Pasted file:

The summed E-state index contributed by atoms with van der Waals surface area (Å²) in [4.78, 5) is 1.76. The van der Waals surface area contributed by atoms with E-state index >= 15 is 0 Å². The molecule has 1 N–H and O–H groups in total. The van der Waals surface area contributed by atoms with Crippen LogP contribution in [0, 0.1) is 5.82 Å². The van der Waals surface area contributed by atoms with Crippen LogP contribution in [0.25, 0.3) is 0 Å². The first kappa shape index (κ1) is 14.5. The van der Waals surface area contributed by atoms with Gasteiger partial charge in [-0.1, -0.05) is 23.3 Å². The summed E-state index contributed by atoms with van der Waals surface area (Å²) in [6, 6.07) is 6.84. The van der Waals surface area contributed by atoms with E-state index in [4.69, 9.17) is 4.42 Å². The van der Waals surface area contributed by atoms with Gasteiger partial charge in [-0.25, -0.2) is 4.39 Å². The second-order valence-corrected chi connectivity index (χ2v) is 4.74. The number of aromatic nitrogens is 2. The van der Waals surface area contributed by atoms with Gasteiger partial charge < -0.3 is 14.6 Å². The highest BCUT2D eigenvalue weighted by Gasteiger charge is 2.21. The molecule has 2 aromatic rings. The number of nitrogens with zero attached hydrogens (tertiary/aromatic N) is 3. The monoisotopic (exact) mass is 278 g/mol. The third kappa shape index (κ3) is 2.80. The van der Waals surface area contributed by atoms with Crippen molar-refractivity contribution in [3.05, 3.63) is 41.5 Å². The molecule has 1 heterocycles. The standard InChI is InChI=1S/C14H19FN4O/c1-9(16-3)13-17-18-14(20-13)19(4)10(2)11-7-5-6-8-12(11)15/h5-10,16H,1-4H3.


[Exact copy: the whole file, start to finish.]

The summed E-state index contributed by atoms with van der Waals surface area (Å²) in [4.78, 5) is 1.76. The van der Waals surface area contributed by atoms with E-state index >= 15 is 0 Å². The molecule has 1 N–H and O–H groups in total. The van der Waals surface area contributed by atoms with Crippen LogP contribution in [0, 0.1) is 5.82 Å². The van der Waals surface area contributed by atoms with Crippen LogP contribution in [0.25, 0.3) is 0 Å². The first kappa shape index (κ1) is 14.5. The van der Waals surface area contributed by atoms with Gasteiger partial charge in [-0.1, -0.05) is 23.3 Å². The summed E-state index contributed by atoms with van der Waals surface area (Å²) in [6, 6.07) is 6.84. The van der Waals surface area contributed by atoms with E-state index in [4.69, 9.17) is 4.42 Å². The van der Waals surface area contributed by atoms with Gasteiger partial charge in [-0.25, -0.2) is 4.39 Å². The second-order valence-corrected chi connectivity index (χ2v) is 4.74. The number of aromatic nitrogens is 2. The van der Waals surface area contributed by atoms with Gasteiger partial charge < -0.3 is 14.6 Å². The highest BCUT2D eigenvalue weighted by Gasteiger charge is 2.21. The molecule has 2 aromatic rings. The number of nitrogens with zero attached hydrogens (tertiary/aromatic N) is 3. The monoisotopic (exact) mass is 278 g/mol. The third kappa shape index (κ3) is 2.80. The van der Waals surface area contributed by atoms with Crippen molar-refractivity contribution in [3.05, 3.63) is 41.5 Å². The molecule has 1 heterocycles. The standard InChI is InChI=1S/C14H19FN4O/c1-9(16-3)13-17-18-14(20-13)19(4)10(2)11-7-5-6-8-12(11)15/h5-10,16H,1-4H3.